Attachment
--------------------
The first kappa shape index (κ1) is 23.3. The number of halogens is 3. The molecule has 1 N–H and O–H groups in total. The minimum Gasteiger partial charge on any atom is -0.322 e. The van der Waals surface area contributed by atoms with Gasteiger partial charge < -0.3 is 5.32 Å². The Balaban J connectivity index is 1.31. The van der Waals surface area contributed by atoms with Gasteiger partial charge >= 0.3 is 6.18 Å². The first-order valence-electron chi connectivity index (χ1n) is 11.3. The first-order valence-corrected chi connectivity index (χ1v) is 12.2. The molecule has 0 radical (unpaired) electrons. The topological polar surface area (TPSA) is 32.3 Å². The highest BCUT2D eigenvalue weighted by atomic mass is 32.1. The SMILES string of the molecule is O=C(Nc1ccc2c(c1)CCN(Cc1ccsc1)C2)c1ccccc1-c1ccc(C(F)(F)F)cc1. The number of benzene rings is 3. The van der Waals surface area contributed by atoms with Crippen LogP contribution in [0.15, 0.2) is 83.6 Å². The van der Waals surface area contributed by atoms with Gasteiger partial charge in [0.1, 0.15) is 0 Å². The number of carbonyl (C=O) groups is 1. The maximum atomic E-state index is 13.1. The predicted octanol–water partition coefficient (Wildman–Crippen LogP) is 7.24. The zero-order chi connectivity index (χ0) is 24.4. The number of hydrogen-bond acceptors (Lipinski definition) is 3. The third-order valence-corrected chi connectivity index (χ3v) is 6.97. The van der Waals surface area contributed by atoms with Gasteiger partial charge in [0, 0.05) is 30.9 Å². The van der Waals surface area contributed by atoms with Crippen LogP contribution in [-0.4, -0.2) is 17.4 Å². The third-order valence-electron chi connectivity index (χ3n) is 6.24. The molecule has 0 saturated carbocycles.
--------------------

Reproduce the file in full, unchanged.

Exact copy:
The first kappa shape index (κ1) is 23.3. The number of halogens is 3. The molecule has 1 N–H and O–H groups in total. The minimum Gasteiger partial charge on any atom is -0.322 e. The van der Waals surface area contributed by atoms with Gasteiger partial charge < -0.3 is 5.32 Å². The Balaban J connectivity index is 1.31. The van der Waals surface area contributed by atoms with Gasteiger partial charge >= 0.3 is 6.18 Å². The first-order valence-electron chi connectivity index (χ1n) is 11.3. The first-order valence-corrected chi connectivity index (χ1v) is 12.2. The molecule has 0 radical (unpaired) electrons. The topological polar surface area (TPSA) is 32.3 Å². The highest BCUT2D eigenvalue weighted by atomic mass is 32.1. The SMILES string of the molecule is O=C(Nc1ccc2c(c1)CCN(Cc1ccsc1)C2)c1ccccc1-c1ccc(C(F)(F)F)cc1. The number of benzene rings is 3. The van der Waals surface area contributed by atoms with Crippen LogP contribution in [0.15, 0.2) is 83.6 Å². The van der Waals surface area contributed by atoms with Gasteiger partial charge in [0.1, 0.15) is 0 Å². The number of carbonyl (C=O) groups is 1. The maximum atomic E-state index is 13.1. The predicted octanol–water partition coefficient (Wildman–Crippen LogP) is 7.24. The zero-order chi connectivity index (χ0) is 24.4. The number of hydrogen-bond acceptors (Lipinski definition) is 3. The third-order valence-corrected chi connectivity index (χ3v) is 6.97. The van der Waals surface area contributed by atoms with Gasteiger partial charge in [0, 0.05) is 30.9 Å². The van der Waals surface area contributed by atoms with Crippen LogP contribution in [-0.4, -0.2) is 17.4 Å². The third-order valence-electron chi connectivity index (χ3n) is 6.24. The molecule has 0 saturated carbocycles.